The proposal envisages expanding Section 110 (e) of the Penal Code which already prohibits “publicly [insulting] a foreign nation, a foreign state, its flag or other recognised national mark or the flag of the United Nations or the European Council” under the penalty of a fine or imprisonment of up to 2 years. Under the proposal, these provisions would also prohibit treating “publicly or with the intention of dissemination in a wider circle […] an object with significant religious value for a religious community or an object that appears as such in an improper manner.” The Government provided examples of actions that would be penalised: burning, soiling, trampling on, kicking, tearing, cutting, and stabbing an object with significant religious value. The latter would include such objects as sacred religious writings—the Bible, the Quran, the Torah and the Vedas. The government also admitted that other objects of significant sanctity could be covered, such as the crucifix or the mezuzah. It also noted that the prohibition will apply even if the “improper treatment” of the object is conducted for “artistic or political purposes”.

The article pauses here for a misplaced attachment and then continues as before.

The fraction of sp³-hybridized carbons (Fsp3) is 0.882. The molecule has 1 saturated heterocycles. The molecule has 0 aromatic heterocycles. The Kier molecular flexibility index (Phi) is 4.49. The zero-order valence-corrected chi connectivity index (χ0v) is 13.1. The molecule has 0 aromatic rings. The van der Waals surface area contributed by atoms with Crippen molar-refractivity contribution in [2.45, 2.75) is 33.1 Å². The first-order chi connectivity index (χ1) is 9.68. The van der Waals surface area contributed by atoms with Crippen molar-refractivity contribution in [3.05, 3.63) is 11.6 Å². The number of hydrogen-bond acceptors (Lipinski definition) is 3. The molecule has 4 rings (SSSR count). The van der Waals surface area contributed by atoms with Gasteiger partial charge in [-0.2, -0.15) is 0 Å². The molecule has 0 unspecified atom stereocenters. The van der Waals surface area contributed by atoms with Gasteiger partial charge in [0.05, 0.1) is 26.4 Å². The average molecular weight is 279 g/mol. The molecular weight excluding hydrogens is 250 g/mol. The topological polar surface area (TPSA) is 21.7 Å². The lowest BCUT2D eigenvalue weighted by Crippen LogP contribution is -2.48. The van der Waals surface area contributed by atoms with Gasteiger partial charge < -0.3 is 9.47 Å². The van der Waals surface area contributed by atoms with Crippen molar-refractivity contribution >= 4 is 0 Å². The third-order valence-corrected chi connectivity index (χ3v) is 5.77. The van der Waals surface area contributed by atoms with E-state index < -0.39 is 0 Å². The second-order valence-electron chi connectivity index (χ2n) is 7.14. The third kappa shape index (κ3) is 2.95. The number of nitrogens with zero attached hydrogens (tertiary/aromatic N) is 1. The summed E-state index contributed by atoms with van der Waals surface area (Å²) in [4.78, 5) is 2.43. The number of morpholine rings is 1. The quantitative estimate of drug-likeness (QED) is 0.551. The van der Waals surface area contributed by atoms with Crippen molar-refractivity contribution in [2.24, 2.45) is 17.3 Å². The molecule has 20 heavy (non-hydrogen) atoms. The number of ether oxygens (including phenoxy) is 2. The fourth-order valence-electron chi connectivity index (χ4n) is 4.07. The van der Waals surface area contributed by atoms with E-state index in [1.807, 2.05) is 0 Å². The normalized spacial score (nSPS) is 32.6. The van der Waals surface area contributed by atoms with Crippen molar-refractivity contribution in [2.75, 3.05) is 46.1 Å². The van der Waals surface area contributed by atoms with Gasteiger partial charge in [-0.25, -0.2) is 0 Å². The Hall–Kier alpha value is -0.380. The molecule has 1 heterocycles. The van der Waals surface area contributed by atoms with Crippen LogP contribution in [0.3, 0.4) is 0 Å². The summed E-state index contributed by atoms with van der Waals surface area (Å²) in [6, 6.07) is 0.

The proposal clarifies that the “public dissemination or dissemination in a wide circle” element of the offense is satisfied if the act occurs in a public place, e.g. in the street or a public meeting, or if its occurrence is transmitted via the Internet or other media, including closed social media pages or forums if they have a significant number of followers or connections.